Examples of this trend abound. Search for anything on Amazon. I get 943,178 results when I search for 'flashlight' and 3,303,080 results when I search for 'headphones.' Sure, these are grossly generic search terms that probably include a lot of irrelevant products, but over 3 million types of headphones? Come on! You can't tell me that market will ever clear. What amazes me most is the sheer number of factories that must exist to produce all of these different products. Think about that for a moment.

Then there's the software market, which doesn't have to clear at all because software is just a collection of digital bits on a server that can be copied to wherever it's sold. Look at all of the useless software that comes prepackaged on laptops and mobile devices or how much open source software is available on the Internet. Now we basically have programmers building unique pieces of software the same way that craftsmen used to make tools and other goods, but the software can be replicated essentially for free, so a piece of software isn't made for a single customer. It's theoretically made for everyone, and everyone could have it, if they wanted it.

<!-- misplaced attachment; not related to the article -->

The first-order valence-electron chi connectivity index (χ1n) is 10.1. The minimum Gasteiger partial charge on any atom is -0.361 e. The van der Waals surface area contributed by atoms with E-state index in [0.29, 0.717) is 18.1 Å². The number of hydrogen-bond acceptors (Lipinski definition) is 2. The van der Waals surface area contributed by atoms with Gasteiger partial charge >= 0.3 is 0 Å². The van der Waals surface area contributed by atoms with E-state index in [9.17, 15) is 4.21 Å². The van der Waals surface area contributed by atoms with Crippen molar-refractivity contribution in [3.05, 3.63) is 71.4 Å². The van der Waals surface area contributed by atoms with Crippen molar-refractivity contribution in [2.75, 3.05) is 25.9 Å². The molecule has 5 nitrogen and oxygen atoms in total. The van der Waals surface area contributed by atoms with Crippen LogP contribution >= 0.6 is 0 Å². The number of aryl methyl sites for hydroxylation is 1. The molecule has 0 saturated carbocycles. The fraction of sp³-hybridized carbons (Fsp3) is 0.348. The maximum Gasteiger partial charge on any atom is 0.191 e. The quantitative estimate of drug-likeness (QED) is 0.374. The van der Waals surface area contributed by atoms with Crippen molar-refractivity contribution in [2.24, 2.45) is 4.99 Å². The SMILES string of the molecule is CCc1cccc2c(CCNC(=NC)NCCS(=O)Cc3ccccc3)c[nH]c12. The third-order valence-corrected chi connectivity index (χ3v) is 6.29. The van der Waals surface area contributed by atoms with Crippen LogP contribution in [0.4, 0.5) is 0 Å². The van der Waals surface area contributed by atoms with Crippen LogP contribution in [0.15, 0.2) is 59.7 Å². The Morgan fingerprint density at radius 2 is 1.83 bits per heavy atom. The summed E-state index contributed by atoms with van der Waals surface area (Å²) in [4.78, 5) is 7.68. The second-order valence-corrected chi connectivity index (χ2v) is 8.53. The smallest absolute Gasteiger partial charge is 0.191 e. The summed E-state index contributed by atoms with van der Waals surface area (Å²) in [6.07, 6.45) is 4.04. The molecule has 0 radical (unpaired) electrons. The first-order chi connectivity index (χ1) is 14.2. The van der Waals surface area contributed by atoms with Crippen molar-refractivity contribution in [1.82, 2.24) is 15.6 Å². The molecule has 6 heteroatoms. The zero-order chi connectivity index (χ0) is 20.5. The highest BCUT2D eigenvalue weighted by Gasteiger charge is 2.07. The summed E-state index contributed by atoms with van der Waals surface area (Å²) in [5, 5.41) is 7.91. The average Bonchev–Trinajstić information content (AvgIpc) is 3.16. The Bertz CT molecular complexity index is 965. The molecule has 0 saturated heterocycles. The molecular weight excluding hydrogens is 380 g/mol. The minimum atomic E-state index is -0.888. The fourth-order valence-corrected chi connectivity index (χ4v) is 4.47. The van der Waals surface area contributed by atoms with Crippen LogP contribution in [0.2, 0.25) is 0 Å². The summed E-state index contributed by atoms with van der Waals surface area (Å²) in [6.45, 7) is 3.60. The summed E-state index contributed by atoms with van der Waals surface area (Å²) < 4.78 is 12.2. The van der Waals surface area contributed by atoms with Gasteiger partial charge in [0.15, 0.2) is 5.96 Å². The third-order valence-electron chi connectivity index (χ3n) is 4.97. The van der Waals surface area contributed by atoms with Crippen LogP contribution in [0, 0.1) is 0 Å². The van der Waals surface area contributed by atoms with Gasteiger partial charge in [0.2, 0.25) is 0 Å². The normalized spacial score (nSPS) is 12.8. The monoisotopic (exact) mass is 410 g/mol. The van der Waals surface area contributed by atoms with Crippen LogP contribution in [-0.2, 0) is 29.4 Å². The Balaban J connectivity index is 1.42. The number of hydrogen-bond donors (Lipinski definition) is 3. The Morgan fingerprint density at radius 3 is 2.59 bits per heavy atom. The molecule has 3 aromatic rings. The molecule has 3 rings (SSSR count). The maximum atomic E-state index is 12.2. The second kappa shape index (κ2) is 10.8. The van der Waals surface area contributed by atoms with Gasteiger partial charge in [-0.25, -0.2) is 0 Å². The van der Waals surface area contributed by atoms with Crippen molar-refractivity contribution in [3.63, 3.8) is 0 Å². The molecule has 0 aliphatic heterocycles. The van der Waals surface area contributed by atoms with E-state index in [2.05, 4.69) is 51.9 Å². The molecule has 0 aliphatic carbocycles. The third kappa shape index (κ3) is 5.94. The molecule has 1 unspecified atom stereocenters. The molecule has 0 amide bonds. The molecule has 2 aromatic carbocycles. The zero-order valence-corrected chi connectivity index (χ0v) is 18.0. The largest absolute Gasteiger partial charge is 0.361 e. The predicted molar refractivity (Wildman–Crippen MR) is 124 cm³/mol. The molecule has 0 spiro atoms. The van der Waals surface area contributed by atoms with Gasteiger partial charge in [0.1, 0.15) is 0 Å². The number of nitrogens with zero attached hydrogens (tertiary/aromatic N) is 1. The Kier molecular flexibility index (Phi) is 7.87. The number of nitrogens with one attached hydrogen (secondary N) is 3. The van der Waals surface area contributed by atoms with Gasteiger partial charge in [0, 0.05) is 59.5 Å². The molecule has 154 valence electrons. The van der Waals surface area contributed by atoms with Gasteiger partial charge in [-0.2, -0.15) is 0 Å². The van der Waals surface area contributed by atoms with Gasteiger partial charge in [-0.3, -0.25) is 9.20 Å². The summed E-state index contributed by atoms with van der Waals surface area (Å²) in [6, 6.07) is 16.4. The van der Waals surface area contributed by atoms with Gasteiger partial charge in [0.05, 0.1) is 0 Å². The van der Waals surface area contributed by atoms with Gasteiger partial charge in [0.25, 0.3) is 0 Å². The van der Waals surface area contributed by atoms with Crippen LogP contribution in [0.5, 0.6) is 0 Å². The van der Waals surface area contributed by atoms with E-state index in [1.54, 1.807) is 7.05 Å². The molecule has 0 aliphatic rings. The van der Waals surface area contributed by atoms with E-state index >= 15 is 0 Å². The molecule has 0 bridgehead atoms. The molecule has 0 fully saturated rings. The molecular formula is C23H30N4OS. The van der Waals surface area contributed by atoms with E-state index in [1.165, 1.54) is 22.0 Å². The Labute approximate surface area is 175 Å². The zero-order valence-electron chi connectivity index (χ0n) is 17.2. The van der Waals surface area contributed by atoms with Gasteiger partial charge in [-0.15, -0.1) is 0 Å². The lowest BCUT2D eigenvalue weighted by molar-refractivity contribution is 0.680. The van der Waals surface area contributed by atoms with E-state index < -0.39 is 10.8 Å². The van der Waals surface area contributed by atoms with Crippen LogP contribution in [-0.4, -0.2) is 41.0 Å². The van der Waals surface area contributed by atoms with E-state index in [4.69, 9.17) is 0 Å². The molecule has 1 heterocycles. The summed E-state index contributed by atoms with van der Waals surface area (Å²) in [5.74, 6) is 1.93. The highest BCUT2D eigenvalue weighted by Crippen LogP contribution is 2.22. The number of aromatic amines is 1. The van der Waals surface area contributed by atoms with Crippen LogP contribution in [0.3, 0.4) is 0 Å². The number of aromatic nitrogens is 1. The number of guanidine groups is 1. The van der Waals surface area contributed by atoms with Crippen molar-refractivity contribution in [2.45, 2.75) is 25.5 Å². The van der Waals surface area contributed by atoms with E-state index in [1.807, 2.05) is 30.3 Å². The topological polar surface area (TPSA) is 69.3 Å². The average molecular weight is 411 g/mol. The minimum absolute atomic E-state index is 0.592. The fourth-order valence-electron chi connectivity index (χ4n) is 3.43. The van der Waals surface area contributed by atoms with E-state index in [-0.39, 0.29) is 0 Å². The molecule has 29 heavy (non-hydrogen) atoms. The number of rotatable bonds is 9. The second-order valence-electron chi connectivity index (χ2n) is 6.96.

The same line of thinking goes for Internet websites. There are approximately 180 million active websites on the Internet—that's sites, not pages. How many of those sites are hardly, if ever, visited. They're the wastelands of the Internet.

Since we are becoming a service economy (partly because if we didn't, we would simply drown in products), we can also look at services as an example of waste. Companies offer all kinds of design services, security services, IT services, integration services, business services… Most of the time I can't even figure out what value these services actually provide. When I try to understand the marketing materials from some of these companies, the best I can gather is that they're providing a purposefully complex solution to an otherwise simple problem in the hopes that they can get other businesses to pay for their employees. Otherwise, they wouldn't have anything for those employees to do. The customer probably doesn't realize how simple the thing is to do that they're purchasing services for, and they end up buying complexity and giving up control.

This critique doesn't apply to all services or all products, of course. There are plenty of good ones out there that are worth paying for, but there is an awful lot of waste, too. Probably 99.9% waste, really. It's good that hoarding is a thing, so at least some of the stuff that's produced doesn't immediately end up in landfills. I don't know why some people worry that we'll someday create an AI whose goal is to maximize the production of some widget, suffocating the world in cheap plastic toys or something. It seems like we're pretty good at doing that ourselves.